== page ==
One of the infected children receiving treatment at a hospital in Hefei, Anhui. Photo from CRI.
A hepatitis epidemic believed to be caused by intravenous injections has broken out along the Henan-Anhui border. According to Xinhua:
A total of 104 people in Maqiao township of Yongcheng city in Henan have tested positive for Hepatitis C virus in a preliminary screening. Of all, six have been confirmed as Hepatitis C patients in further tests, the Yongcheng city health bureau said in a statement Tuesday.
In Guoyang county in Anhui, 56 people, mostly children, have tested positive for the Hepatitis C virus in a preliminary screening. Further nucleic acid tests on 16 confirmed 13 were infected.
An initial investigation by local health authorities showed all 56 once received intravenous injections at a clinic in Maqiao township of Yongcheng city and the reuse of needles at the village clinic might have caused the outbreak.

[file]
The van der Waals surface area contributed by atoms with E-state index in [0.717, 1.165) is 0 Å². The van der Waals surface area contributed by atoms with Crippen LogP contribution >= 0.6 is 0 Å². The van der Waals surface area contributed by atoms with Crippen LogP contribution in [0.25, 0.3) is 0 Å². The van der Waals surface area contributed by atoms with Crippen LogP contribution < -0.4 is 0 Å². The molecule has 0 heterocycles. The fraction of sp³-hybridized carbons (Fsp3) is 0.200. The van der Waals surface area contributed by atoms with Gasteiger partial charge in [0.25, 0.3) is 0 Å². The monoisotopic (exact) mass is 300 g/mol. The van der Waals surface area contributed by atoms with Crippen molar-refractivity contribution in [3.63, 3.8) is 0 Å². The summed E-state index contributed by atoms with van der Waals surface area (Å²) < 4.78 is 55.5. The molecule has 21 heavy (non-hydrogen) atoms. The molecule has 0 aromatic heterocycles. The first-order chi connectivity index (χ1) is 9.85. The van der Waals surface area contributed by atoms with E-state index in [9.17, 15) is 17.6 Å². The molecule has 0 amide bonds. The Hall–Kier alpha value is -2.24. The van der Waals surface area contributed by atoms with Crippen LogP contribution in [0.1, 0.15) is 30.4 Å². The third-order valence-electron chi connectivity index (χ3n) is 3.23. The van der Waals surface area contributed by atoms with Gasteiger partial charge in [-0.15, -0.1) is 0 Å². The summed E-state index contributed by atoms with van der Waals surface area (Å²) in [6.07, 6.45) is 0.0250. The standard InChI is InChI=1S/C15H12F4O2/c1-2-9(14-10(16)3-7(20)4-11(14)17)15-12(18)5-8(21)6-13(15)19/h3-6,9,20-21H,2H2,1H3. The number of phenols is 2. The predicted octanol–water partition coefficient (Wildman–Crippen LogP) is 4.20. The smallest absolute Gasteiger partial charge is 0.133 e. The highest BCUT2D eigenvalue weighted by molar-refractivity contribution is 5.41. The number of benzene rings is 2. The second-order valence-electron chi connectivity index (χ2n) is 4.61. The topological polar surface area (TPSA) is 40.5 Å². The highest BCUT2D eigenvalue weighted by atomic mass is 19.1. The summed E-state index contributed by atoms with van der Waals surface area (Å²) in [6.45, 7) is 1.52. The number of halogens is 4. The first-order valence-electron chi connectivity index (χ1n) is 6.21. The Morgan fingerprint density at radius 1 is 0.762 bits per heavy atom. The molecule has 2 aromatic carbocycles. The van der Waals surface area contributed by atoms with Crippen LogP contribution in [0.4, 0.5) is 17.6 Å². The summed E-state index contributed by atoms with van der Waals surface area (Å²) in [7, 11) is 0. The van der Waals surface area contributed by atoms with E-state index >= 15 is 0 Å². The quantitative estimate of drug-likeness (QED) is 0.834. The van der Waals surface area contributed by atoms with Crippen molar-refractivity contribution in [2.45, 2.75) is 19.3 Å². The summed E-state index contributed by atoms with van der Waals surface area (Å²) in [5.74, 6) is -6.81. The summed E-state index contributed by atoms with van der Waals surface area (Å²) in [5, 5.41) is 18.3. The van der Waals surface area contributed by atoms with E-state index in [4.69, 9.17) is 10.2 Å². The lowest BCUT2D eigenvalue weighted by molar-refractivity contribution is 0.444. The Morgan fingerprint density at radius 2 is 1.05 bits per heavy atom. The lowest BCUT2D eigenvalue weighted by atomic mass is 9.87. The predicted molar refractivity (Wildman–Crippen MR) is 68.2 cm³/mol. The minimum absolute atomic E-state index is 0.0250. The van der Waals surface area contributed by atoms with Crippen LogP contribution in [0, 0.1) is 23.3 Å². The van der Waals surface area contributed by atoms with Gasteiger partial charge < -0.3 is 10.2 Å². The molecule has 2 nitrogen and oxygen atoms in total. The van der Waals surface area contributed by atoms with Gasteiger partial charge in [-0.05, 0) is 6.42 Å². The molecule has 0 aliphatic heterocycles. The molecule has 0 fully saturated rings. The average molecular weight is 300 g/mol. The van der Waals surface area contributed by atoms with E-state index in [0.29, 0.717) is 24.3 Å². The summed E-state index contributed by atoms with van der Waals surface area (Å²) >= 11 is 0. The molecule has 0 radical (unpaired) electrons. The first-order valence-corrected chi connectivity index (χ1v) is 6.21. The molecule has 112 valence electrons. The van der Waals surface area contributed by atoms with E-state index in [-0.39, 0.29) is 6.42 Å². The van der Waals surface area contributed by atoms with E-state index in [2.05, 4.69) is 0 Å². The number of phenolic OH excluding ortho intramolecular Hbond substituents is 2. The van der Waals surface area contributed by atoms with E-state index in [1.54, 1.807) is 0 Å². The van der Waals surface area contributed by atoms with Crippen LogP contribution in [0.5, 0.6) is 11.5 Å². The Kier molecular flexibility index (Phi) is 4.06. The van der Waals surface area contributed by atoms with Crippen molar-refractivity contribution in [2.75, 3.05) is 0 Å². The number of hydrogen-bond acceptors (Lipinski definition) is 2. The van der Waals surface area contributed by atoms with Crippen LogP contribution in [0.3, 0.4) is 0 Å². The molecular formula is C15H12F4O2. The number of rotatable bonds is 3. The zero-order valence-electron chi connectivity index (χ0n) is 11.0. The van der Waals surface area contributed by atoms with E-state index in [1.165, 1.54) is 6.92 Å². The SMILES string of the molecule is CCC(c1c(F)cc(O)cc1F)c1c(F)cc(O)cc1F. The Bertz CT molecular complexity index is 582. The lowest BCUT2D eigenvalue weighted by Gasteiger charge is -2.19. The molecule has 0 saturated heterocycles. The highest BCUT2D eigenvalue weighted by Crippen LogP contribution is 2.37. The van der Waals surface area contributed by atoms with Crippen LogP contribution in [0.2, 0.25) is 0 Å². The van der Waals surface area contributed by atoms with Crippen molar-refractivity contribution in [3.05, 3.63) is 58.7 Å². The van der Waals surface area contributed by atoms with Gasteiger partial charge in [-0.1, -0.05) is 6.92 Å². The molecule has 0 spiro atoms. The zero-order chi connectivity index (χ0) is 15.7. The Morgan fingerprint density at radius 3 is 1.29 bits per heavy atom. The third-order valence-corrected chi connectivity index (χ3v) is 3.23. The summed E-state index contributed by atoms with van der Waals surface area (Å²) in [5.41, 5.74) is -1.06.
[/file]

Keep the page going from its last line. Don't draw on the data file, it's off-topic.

Wu Wenyi, a man in his 60s who runs the village clinic in Maqiao township, is not a licensed doctor, the Yongcheng city health bureau said. A further investigation is underway to to see if he is behind the outbreak, it added.
A villager surnamed Yang in Guoyang said doctor Wu can cure fever and diarrhea for children with one injection that costs 10 to 20 yuan (1.6 to 3.1 U.S. dollars), and people living within a radius of 20 km came to see him for health issues.
Two decades ago, a HIV/AIDS epidemic broke out in Henan because of blood plasma-buying schemes encouraged by local authorities that saw villagers sell their blood in highly unhygienic conditions.